Still learning the full extent of March’s tornado damage, 6 months later

Nashville Tornado

NASHVILLE, Tenn. (WKRN) — It’s been six months since deadly tornadoes ripped through Middle Tennessee and we’re still learning new details about the damage that occurred late at night on March 2 and into the early morning hours of March 3.

A lot of things have happened since early March, including a pandemic that has made recovery a challenge.

The 60.13 mile path-length. Courtesy of the Nashville NWS Office.

According to TEMA, the damage in Middle Tennessee amounted to just over $1.6 billion, making it the costliest tornado event ever in Middle Tennessee history.

A high-end EF-3, long-track tornado stretched 60.13 miles from western Davidson County through Wilson County and into Smith County. This one tornado caused $1.5 billion in damage, making it the sixth-costliest tornado ever in the US.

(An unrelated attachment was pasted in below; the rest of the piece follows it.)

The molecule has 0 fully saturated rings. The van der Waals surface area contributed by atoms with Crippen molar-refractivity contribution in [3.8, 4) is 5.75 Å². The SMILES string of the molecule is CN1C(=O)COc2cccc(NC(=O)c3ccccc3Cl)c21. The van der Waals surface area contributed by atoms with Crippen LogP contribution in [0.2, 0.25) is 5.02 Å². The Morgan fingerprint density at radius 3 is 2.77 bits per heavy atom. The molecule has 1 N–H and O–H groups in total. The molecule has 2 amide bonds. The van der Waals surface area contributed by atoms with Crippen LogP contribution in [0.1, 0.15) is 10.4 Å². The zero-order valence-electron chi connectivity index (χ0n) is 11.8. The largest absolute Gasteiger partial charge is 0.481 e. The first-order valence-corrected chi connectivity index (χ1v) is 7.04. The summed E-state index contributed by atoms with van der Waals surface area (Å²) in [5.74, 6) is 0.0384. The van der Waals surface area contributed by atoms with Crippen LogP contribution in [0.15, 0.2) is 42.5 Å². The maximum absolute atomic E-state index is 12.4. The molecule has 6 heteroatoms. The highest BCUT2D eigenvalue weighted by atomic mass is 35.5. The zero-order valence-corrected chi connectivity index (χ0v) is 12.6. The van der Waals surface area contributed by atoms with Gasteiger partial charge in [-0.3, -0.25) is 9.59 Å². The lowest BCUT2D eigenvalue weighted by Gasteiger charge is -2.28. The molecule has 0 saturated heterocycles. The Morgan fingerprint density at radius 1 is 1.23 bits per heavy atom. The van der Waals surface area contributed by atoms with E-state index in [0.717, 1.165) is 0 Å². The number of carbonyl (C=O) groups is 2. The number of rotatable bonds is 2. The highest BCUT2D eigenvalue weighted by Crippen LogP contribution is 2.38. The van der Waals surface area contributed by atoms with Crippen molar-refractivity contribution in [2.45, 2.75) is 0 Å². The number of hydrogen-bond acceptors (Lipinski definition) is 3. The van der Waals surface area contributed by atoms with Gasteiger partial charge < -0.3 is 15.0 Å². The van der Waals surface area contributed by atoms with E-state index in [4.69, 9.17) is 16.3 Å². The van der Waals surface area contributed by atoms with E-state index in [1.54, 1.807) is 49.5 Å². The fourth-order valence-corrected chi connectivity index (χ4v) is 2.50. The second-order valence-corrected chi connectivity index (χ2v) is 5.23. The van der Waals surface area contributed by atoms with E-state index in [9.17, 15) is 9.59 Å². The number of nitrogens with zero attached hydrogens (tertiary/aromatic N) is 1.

According to Wilson County EMA, the latest data has total damage across the county amounting to a staggering $409 million. Two Wilson schools were damaged during the tornado, including Stoner Creek Elementary causing $85 million in damage.

Damage Path in Putnam County. Courtesy of the Nashville NWS Office.

Putnam County suffered massive damage in the early morning hours of March 3. An EF-4 tornado tracked 8.39 miles from Baxter to Cookeville killing 19 people and leveling entire neighborhoods.

Putnam County EMA tells me that they had approximately $100 million in damage and that cleanup has been slow due to COVID-19. Still, some homeowners have started to rebuild and another cleanup day is set for either September or October.

Since March, the National Weather Service has added damage descriptions and ratings on a house to house basis in the hardest-hit areas, something that they’ve never done before. These descriptions can be viewed here.

Stay with News 2 for continuing coverage of Super Tuesday tornado rebuilding and recovery.

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